'Slightly Sinful' could be used by aspiring authors as reference material when it comes to cliched romance plot tropes. Amnesia? Check. Fake marriage? Check. Heiress in disguise? Check. Handsome man with mysterious past who is secretly a lord? Check. It's tried and true territory, but it is done with gusto and that makes it a fun romp.
If you can turn off your rational mind and allow yourself to gloss over the many, many dubious events in the plot - (view spoiler)[how an heiress comes to stay in a brothel, how she decides to have sex with a total stranger who doesn't know his own name, how he's totally pissed off to discover she's not actually a whore giving away her goods for free, how a bunch of hardened streetwalkers blithely hand over their money to a man of the cloth bound for another country, how a soldier hands over his savings to a man with a head injury so he can gamble it away... (hide spoiler)] then feel free to sit back and allow your brain a little holiday.
The most awkward parts of the novel are the set-up of "why H&H cannot be together" at the beginning, with lots of misunderstanding and very unsatisfying sexy times. If you can push through those irksome moments, you'll win the reward of sweet family reunions in jolly olde England at the end, which are undoubtedly the most moving parts of the book. ["br"]>["br"]>["br"]>["br"]>["br"]>["br"]>["br"]>["br"]>...more
More story and historical "did you know" than your average romance. You will learn a lot about Methodists, Welsh coal mining, billiards, and Gypsies.More story and historical "did you know" than your average romance. You will learn a lot about Methodists, Welsh coal mining, billiards, and Gypsies. At times the text wandered into an almost educational textbook tone, but there was a good strong focus on the man/woman relationship and steamy progress on the passion front with points for creative use of pool tables and good kissing. Lots of drama, bad guys, a touch of tragedy with a satisfying conclusion. Fun, well paced read. ...more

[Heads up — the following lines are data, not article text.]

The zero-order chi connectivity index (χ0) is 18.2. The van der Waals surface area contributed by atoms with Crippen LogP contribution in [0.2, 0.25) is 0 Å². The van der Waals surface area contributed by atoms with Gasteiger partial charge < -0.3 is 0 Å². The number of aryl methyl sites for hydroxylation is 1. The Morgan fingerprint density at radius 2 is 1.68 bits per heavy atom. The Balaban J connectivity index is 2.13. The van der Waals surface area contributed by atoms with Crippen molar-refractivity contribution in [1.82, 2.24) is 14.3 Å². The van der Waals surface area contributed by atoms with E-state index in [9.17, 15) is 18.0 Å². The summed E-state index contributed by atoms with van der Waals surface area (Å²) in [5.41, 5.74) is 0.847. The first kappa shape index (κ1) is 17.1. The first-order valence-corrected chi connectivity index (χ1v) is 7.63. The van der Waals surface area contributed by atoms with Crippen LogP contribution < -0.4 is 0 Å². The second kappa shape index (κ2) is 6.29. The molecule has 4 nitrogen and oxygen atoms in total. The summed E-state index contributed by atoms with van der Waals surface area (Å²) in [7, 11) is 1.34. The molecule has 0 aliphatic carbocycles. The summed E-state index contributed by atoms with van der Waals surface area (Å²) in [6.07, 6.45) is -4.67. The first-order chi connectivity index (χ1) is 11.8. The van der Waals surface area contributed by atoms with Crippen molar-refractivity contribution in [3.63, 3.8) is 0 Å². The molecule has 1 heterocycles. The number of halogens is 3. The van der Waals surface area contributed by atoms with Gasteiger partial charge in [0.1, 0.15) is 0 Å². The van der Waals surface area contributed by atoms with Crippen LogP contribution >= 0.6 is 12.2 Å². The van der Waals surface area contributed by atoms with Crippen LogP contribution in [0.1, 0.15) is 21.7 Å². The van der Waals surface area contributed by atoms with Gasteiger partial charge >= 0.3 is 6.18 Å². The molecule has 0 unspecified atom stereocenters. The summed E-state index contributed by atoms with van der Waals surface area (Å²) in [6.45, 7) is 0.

Meh - not awful, but felt stilted and awkward. Also, while steamy scenes were certainly hot, the alpha male's tendency towards "tender violence" slidMeh - not awful, but felt stilted and awkward. Also, while steamy scenes were certainly hot, the alpha male's tendency towards "tender violence" slid too close to the non-consensual for my taste. As another reviewer put it: "a bit rapey". Had a hard time reading the parts written out phonetically in Cockney and Italiano, ick. Would rather have seen heroine end up with casino dude than his lordship....more
Egypt. A rich smart widow. A handsome bighearted oaf. A papyrus. A missing brother. Hijinks and sexy times ensue. Well-written, well-paced, enjoyableEgypt. A rich smart widow. A handsome bighearted oaf. A papyrus. A missing brother. Hijinks and sexy times ensue. Well-written, well-paced, enjoyable escape read. Nearly too steamy - I kept wanting to get back to the chase to find Miles and escape the clutches of the competing Egyptologists - but then, it is a romance. Fun for fans of Elizabeth Peters, those who like the movie `The Mummy`, and anyone who enjoys stories where dominant females are matched with men who are comfortable loving a woman who is richer, smarter, and prettier than they are. Good times all around....more
Of course I have been ploughing through the entire 'Simply' series just to get to this book as my sweet reward. For me, nothing but the alpha male stoOf course I have been ploughing through the entire 'Simply' series just to get to this book as my sweet reward. For me, nothing but the alpha male stories really satisfy, and who could be more alpha in this pack than the head of the Bedwyn clan, Duke Bewcastle himself? A wily mashup of Austen's 'Pride & Prejudice', Browning's 'My Last Duchess', and Shakespeare's 'Othello'; this book plucks all the thorny problems away from those tales and surrounds the lovers with happy families (for the most part), waltzes, proposals, sexy times and happy endings. A villain is served just desserts, a misunderstanding is resolved, and an icy heart is melted. Again, it's Balogh's signature pseudo-Disney style of romance where all the rules go out the window and you get the ending you're hoping for, no matter how unlikely. The buildup of family connections and stereotypes creates a nice chorus to recap what's happening and lend support to the lovers. I enjoyed this and am glad to see Wulfric brought to smiles and laughter at last. ...more